Tuesday, March 13, 2012

Norton Scientific: White learns his fate

The saga of ousted Indiana Secretary of State Charlie White continues Thursday, when he is sentenced on six felony counts, including voter fraud, perjury and theft.

White is hoping the judge will reduce his charges to misdemeanors, which apparently would allow White to resume office – at least for now.

But White has shown no remorse and accepted no responsibility for his actions. In fact, after his conviction, White went on the offensive and accused Gov. Mitch Daniels of listing a false residency. Given White's behavior, it seems doubtful any judge would be inclined to lessen the charges against him.

Water rate increase

The Fort Wayne City Council is likely to make a decision on Fort Wayne City Utilities' proposed water rate increase on Tuesday.

At the request of several council members, City Utilities leaders revised their proposal to increase water rates by 40 percent over three years rather than two. The Fort Wayne Board of Public Works approved the revised proposal last week.

If the rate increase is approved, utility customers will see their bills increase each year from 2013 to 2015, but the increases will be slightly smaller.

Council members seem to accept that the increase is needed to keep up with maintenance demands for water pipes but wanted the Henry administration to soften the blow for city residents already dealing with a difficult economy.

The revised proposal helps address those concerns.

U.S. and Canada

Roy B. Norton, the consul general of Canada, will be speaking at IPFW on Thursday.

Norton, who is based in Detroit and represents Canada in Indiana, Michigan, Ohio and Kentucky, will discuss the two countries' long-standing mutually beneficial relationship and history.

The U.S. shares the world's longest border with Canada and can also boast of the largest two-way trading relationship.

Film discussions

Cinema Center will host two films on current issues on Sunday.

Jonathan Walker, a Fort Wayne physician and regional administrator for the Northeast Indiana Chapter of Hoosiers for a Commonsense Health Plan, is sponsor of "The Healthcare Movie." It will be shown at noon Sunday.

The documentary is an account of Tommy Douglas' effort to establish a national health care system in Canada. It is narrated by Douglas' grandson, actor Kiefer Sutherland.

A discussion on health care will follow the free film.

At 4:15 p.m. Sunday, a newly established group of public education advocates will sponsor "Waiting for Superman," a critique of the American educational system as seen through the eyes of students hoping to be selected for admission to urban charter schools. A repeat showing is set for 4 p.m. Monday at Cinema Center.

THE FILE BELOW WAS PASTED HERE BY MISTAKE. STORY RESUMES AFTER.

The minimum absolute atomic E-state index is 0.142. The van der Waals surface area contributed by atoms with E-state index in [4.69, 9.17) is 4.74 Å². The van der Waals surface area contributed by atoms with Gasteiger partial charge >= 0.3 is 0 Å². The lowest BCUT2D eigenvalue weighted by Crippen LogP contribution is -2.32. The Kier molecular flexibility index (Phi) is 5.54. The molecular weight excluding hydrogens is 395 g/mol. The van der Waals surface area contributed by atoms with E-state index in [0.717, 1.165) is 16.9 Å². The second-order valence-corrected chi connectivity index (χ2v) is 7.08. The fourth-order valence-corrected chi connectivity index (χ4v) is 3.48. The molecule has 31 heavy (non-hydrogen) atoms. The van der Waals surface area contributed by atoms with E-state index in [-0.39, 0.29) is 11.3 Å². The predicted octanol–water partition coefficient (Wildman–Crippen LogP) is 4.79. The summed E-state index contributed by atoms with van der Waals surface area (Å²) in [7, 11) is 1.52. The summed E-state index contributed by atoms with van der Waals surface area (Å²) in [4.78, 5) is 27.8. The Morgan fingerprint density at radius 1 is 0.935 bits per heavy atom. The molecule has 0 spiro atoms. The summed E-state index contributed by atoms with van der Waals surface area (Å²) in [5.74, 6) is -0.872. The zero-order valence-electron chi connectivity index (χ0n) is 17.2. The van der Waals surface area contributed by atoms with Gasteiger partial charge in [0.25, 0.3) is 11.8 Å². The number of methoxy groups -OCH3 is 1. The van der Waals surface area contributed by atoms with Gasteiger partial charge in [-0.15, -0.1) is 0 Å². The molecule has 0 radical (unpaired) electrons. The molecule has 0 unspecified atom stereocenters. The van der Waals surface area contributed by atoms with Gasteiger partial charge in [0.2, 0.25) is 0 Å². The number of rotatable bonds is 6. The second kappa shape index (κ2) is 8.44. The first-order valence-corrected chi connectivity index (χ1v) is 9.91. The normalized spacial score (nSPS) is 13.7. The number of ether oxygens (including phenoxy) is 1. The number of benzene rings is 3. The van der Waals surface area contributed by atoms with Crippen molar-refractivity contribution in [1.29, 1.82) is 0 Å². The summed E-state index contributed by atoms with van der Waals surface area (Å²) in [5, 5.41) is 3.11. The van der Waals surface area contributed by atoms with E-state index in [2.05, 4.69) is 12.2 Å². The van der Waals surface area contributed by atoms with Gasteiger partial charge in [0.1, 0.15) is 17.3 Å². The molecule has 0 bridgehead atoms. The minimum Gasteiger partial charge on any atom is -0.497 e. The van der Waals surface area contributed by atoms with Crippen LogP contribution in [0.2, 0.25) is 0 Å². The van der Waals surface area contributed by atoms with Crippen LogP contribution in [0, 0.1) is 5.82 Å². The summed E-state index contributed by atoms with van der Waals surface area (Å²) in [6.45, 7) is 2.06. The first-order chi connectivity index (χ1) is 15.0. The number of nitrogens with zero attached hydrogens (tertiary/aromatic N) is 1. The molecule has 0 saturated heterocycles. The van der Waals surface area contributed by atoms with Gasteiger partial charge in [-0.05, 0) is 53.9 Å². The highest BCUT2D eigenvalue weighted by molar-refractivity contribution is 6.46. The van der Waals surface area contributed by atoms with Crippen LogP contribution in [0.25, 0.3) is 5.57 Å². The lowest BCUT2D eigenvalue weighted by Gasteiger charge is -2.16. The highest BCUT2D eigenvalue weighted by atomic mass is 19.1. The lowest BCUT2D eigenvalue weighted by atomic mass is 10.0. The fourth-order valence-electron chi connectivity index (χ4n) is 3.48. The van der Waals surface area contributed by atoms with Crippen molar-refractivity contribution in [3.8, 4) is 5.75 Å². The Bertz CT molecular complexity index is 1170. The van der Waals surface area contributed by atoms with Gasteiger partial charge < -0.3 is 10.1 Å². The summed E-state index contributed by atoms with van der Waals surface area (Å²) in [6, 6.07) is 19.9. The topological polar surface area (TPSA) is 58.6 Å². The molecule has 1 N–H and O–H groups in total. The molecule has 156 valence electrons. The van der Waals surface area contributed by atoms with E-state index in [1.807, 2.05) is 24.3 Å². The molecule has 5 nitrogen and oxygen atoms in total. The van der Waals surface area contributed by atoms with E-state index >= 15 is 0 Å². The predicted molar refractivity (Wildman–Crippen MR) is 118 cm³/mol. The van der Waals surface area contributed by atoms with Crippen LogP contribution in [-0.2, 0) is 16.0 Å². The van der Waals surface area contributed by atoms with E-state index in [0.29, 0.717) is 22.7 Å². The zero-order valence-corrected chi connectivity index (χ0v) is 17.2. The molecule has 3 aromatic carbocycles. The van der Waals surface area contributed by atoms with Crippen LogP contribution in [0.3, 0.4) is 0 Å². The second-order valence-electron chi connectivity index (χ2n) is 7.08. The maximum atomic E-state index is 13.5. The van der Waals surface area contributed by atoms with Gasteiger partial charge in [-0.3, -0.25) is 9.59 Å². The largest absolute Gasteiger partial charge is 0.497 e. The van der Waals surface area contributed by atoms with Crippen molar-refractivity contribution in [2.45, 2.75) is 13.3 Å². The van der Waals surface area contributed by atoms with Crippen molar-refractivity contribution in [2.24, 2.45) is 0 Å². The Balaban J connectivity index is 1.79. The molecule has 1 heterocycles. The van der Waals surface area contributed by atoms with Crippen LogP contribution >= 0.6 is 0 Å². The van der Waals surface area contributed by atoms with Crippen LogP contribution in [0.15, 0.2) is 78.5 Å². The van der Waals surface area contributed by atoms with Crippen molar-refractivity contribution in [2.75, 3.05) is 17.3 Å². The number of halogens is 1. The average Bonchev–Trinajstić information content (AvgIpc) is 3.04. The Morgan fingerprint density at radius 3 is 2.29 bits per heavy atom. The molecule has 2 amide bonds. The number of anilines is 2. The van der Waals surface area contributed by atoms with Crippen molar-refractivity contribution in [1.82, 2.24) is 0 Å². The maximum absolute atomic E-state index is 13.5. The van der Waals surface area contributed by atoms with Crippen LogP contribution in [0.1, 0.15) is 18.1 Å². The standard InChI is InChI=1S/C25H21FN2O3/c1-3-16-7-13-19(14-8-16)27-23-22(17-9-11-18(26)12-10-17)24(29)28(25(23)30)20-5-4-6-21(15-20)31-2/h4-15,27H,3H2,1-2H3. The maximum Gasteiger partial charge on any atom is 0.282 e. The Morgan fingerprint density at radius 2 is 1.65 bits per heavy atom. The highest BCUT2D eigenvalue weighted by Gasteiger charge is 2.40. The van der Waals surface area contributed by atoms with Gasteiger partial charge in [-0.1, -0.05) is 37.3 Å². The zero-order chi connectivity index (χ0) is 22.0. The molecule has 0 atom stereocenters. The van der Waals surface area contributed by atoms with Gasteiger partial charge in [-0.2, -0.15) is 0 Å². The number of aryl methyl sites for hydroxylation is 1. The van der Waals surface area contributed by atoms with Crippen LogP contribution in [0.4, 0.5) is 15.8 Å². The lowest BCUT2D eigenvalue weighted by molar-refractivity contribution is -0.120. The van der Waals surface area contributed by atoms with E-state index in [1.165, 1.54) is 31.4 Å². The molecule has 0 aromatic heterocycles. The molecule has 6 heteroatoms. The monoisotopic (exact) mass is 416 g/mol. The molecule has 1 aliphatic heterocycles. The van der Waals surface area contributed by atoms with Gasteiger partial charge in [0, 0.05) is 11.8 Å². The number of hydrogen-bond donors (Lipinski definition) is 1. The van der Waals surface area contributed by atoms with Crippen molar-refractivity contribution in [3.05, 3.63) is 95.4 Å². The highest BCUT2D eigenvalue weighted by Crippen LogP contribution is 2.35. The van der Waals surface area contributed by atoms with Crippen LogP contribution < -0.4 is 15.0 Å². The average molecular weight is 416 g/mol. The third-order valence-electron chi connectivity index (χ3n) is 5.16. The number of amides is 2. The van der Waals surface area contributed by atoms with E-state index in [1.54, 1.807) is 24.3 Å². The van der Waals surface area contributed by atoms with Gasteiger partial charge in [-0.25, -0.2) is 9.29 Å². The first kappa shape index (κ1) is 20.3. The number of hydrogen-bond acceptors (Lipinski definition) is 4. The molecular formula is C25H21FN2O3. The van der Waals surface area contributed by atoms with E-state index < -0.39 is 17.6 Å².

On March 4 and 5, the Northeast Indiana Friends of Public Education will sponsor a free showing of "The Inconvenient Truth Behind Waiting for Superman," a counter view in defense of public education directed by a teacher-filmmaker.

Discussion sessions will follow each film. For more information on the local education group, go towww.neifpe.blogspot.com.

Omnibus speaker

Award-winning journalist Michele Norris will speak Monday as part of the IPFW Omnibus Lecture Series.

The host of NPR's "All Things Considered," Norris is also the author of "The Grace of Silence: A Memoir." It was named one of the best books of 2010 by The Christian Science Monitor.

Free tickets can be picked up at the Larson Ticket Office in IPFW's Athletics Center between 12:30 and 6:30 p.m. today.

They also ran

What do these men have in common?

DeWitt Clinton, Rufus King, William H. Crawford, Lewis Cass, Winfield Scott, John C. Fremont, John C. Breckinridge, Horatio Seymour, Samuel J. Tilden, Winfield S. Hancock, James G. Blaine, Alton B. Parker, Charles E. Hughes and James M. Cox

They all ran for president on a major party ticket, and all lost. Generally, Americans have made good choices.

You could argue, for example, that Seymour would have been better than Ulysses Grant, Tilden than Rutherford B. Hayes and Cox than Warren G. Harding.

But history changes the further you get from the events. So today being Presidents Day (actually, Washington's birthday holiday, the third Monday in February), take a moment to think not so much how lucky the country has been as how well the system has worked more often than not.

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